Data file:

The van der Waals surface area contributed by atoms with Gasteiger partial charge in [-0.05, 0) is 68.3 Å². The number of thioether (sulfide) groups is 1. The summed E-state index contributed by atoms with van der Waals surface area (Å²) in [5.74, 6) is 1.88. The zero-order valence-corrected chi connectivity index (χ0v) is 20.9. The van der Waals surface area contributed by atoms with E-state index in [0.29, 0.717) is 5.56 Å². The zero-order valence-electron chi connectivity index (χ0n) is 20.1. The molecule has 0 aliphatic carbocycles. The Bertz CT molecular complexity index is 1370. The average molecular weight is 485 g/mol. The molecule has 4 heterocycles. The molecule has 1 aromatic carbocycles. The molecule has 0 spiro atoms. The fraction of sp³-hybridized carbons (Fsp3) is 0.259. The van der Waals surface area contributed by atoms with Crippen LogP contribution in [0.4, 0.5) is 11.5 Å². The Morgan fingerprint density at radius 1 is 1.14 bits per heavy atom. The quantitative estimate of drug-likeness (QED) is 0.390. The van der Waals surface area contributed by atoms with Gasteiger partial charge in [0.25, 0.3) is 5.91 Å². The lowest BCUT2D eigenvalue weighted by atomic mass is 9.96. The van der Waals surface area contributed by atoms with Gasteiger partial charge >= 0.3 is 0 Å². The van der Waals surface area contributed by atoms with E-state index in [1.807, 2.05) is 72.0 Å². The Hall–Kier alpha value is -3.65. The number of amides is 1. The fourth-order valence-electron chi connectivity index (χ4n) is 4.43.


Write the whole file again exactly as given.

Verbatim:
The van der Waals surface area contributed by atoms with Gasteiger partial charge in [-0.05, 0) is 68.3 Å². The number of thioether (sulfide) groups is 1. The summed E-state index contributed by atoms with van der Waals surface area (Å²) in [5.74, 6) is 1.88. The zero-order valence-corrected chi connectivity index (χ0v) is 20.9. The van der Waals surface area contributed by atoms with E-state index in [0.29, 0.717) is 5.56 Å². The zero-order valence-electron chi connectivity index (χ0n) is 20.1. The molecule has 0 aliphatic carbocycles. The Bertz CT molecular complexity index is 1370. The average molecular weight is 485 g/mol. The molecule has 4 heterocycles. The molecule has 1 aromatic carbocycles. The molecule has 0 spiro atoms. The fraction of sp³-hybridized carbons (Fsp3) is 0.259. The van der Waals surface area contributed by atoms with Crippen LogP contribution in [0.4, 0.5) is 11.5 Å². The Morgan fingerprint density at radius 1 is 1.14 bits per heavy atom. The quantitative estimate of drug-likeness (QED) is 0.390. The van der Waals surface area contributed by atoms with Gasteiger partial charge in [0.25, 0.3) is 5.91 Å². The lowest BCUT2D eigenvalue weighted by atomic mass is 9.96. The van der Waals surface area contributed by atoms with Gasteiger partial charge >= 0.3 is 0 Å². The van der Waals surface area contributed by atoms with E-state index in [1.807, 2.05) is 72.0 Å². The Hall–Kier alpha value is -3.65. The number of amides is 1. The fourth-order valence-electron chi connectivity index (χ4n) is 4.43.